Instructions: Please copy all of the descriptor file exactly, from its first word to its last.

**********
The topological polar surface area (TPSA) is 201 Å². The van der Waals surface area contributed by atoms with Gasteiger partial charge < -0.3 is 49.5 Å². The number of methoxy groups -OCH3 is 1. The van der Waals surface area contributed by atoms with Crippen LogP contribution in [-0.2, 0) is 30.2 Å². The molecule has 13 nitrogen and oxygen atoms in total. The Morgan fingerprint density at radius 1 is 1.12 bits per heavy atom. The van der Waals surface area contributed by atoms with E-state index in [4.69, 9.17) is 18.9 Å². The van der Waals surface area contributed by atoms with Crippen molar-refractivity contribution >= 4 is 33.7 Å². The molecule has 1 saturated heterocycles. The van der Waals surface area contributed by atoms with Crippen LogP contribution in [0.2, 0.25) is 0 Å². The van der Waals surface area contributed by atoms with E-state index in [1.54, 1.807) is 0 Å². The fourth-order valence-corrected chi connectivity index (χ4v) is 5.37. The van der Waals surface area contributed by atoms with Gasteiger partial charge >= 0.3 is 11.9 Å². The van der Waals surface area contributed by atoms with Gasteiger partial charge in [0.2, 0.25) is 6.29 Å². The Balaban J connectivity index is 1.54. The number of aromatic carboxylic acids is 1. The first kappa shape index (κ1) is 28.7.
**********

The topological polar surface area (TPSA) is 201 Å². The van der Waals surface area contributed by atoms with Gasteiger partial charge < -0.3 is 49.5 Å². The number of methoxy groups -OCH3 is 1. The van der Waals surface area contributed by atoms with Crippen LogP contribution in [-0.2, 0) is 30.2 Å². The molecule has 13 nitrogen and oxygen atoms in total. The Morgan fingerprint density at radius 1 is 1.12 bits per heavy atom. The van der Waals surface area contributed by atoms with E-state index in [4.69, 9.17) is 18.9 Å². The van der Waals surface area contributed by atoms with Crippen molar-refractivity contribution >= 4 is 33.7 Å². The molecule has 1 saturated heterocycles. The van der Waals surface area contributed by atoms with Crippen LogP contribution in [0.2, 0.25) is 0 Å². The van der Waals surface area contributed by atoms with E-state index in [1.54, 1.807) is 0 Å². The fourth-order valence-corrected chi connectivity index (χ4v) is 5.37. The van der Waals surface area contributed by atoms with Gasteiger partial charge >= 0.3 is 11.9 Å². The van der Waals surface area contributed by atoms with Gasteiger partial charge in [0.2, 0.25) is 6.29 Å². The Balaban J connectivity index is 1.54. The number of aromatic carboxylic acids is 1. The first kappa shape index (κ1) is 28.7.